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Phil Scott the mortgage centre
Author: Phil Scott -Director
Updated on July 19th, 2024

First-time buyer mortgages

First-time buyers will be pleased to know that a mortgage for their first house purchase will be no different to a standard mortgage.

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Getting a mortgages as a first-time buyer

Lenders apply their usual affordability criteria to borrowers regardless of their level of experience. But you will have a more detailed discussion regarding budgets. This is to ensure you’re aware of all the costs around buying a home and the month-to-month expenses around home ownership.

Your budgets will need to consider Council Tax, utilities, and insurances. As well as your regular general living expenses such as food, travel, and housekeeping.

These are just some of the things our experienced advisors will go over with you when putting together your application. Using an experienced mortgage broker can be essential as a first-time buyer, as you will have no prior experience.

Read Our First-Time Buyer Guide

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Fill out our quick and easy mortgage affordability calculator below. We only require a few details to see how much you may be able to borrow.


How much deposit do first-time buyers need?

Lenders don’t set first-time buyer deposit requirements, instead you’ll require the same amount as anyone else. In general a minimum of 5% of the property value will be required to secure the mortgage. Although, do note that this may change with time and economic fluctuations.

Exceptions arise if you buy a property below market value, which could happen if the purchase is from another family member. Always keep in mind that the larger the deposit you’re able to provide, the better the terms and interest rates you can get.

A deposit can come from a variety of sources. Commonly, homebuyers will have put money aside regularly over a period of time in order to save up a sufficient sum to get on the property ladder.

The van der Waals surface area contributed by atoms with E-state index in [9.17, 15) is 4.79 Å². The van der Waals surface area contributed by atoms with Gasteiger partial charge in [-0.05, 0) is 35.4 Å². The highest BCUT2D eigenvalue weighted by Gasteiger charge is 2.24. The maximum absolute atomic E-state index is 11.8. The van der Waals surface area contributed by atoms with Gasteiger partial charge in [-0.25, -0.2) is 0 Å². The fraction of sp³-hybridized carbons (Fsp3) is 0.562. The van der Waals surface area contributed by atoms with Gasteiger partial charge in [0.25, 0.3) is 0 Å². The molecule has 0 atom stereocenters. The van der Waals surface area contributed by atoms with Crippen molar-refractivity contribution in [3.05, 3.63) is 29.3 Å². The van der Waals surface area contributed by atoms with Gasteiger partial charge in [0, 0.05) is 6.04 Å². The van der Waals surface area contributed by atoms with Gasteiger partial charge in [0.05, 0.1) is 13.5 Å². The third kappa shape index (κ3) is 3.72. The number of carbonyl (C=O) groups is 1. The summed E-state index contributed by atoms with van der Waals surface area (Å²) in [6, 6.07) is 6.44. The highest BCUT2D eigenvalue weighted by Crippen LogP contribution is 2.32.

Although, we have seen an increased frequency of deposits provided by family members as gifts in recent years. Lenders will not normally have a problem with this, as long as the sums are not repayable and do not entitle the giver to live in the property or have a financial interest in it.

Whatever size deposit you can provide, the level of borrowing a lender is prepared to consider will still depend on their affordability assessment.

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How do lenders work out affordability for first-time buyers?

Traditionally, lenders would work out how much you can borrow by applying a multiple to your annual income. They would look at your total income and multiply it by 4, or sometimes 5, to get than amount.

However, in 2014 changes to the market meant that lenders needed to change the way they calculated their offers. Now lenders base their assessments on an affordability model rather than simply an income metric. While income is still major factor in their calculations, lenders take a number of other elements into account, including:

  • An applicant’s age (i.e. how long can they maintain the loan?)
  • The level of deposit or amount of equity
  • Number of dependants
  • Outstanding credit commitments
  • Childcare costs
  • Pension contributions and other salary deductions
  • Council tax
  • Travel costs
  • Ground rent and/or maintenance payments, where applicable (i.e. leasehold properties)

This is not an exhaustive list and remember every lender will have their own criteria. This means some lenders will take more factors into account, and some less. But it does go some way to show you how lenders calculate how much you will be able to borrow.

In general, lenders will not make a distinction between a first-time buyer and borrowers moving home. But, people moving will usually have a level of equity already tied into their existing property. This does make a difference to decisions on lending terms, rates and amounts. It’s also very rare that a lender will offer more than 5x the applicant’s annual income.

If you want to get a rough idea of what you could borrow, why not try our free mortgage affordability calculator. Or if you want a more accurate representation, get in touch today!

First-time buyer mortgage interest rates

You’ll be happy to know that first-time buyer mortgage rates are the same as those for any other applicant. The differences between your case and that of a homeowner may show, due to the level of deposit you can provide. The higher the deposit you are able to put down, the better the terms and interest rates you are usually able to get.